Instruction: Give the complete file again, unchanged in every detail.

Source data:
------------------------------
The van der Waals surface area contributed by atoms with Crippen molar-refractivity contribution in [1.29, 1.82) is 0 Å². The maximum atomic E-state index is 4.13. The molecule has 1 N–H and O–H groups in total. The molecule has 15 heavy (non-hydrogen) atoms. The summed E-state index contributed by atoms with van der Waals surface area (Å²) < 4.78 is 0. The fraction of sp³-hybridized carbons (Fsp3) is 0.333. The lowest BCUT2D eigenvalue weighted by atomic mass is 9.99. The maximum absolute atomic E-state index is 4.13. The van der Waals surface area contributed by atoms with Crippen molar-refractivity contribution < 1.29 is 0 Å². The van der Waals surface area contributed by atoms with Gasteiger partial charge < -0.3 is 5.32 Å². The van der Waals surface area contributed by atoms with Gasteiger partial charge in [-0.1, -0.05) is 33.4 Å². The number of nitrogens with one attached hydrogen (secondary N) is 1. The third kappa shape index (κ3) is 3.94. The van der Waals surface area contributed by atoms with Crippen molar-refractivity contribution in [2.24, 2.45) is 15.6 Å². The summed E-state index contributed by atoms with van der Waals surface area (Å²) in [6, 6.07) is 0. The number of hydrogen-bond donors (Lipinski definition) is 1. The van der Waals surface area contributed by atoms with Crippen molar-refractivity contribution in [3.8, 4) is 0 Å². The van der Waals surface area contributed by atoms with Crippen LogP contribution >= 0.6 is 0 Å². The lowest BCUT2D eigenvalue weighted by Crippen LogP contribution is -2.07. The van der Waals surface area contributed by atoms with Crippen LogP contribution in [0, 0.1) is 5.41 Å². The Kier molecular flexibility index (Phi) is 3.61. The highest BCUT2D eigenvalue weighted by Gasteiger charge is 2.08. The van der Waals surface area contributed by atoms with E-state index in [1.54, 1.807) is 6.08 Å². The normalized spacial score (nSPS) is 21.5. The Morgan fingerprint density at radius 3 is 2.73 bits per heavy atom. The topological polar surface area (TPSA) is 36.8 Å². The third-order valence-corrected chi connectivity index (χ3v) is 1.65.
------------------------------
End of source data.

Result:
The van der Waals surface area contributed by atoms with Crippen molar-refractivity contribution in [1.29, 1.82) is 0 Å². The maximum atomic E-state index is 4.13. The molecule has 1 N–H and O–H groups in total. The molecule has 15 heavy (non-hydrogen) atoms. The summed E-state index contributed by atoms with van der Waals surface area (Å²) < 4.78 is 0. The fraction of sp³-hybridized carbons (Fsp3) is 0.333. The lowest BCUT2D eigenvalue weighted by atomic mass is 9.99. The maximum absolute atomic E-state index is 4.13. The van der Waals surface area contributed by atoms with Crippen molar-refractivity contribution < 1.29 is 0 Å². The van der Waals surface area contributed by atoms with Gasteiger partial charge < -0.3 is 5.32 Å². The van der Waals surface area contributed by atoms with Gasteiger partial charge in [-0.1, -0.05) is 33.4 Å². The number of nitrogens with one attached hydrogen (secondary N) is 1. The third kappa shape index (κ3) is 3.94. The van der Waals surface area contributed by atoms with Crippen molar-refractivity contribution in [2.24, 2.45) is 15.6 Å². The summed E-state index contributed by atoms with van der Waals surface area (Å²) in [6, 6.07) is 0. The number of hydrogen-bond donors (Lipinski definition) is 1. The van der Waals surface area contributed by atoms with Crippen molar-refractivity contribution in [3.8, 4) is 0 Å². The van der Waals surface area contributed by atoms with Crippen LogP contribution >= 0.6 is 0 Å². The lowest BCUT2D eigenvalue weighted by Crippen LogP contribution is -2.07. The van der Waals surface area contributed by atoms with Crippen LogP contribution in [0, 0.1) is 5.41 Å². The Kier molecular flexibility index (Phi) is 3.61. The highest BCUT2D eigenvalue weighted by Gasteiger charge is 2.08. The van der Waals surface area contributed by atoms with E-state index in [1.54, 1.807) is 6.08 Å². The normalized spacial score (nSPS) is 21.5. The Morgan fingerprint density at radius 3 is 2.73 bits per heavy atom. The topological polar surface area (TPSA) is 36.8 Å². The third-order valence-corrected chi connectivity index (χ3v) is 1.65.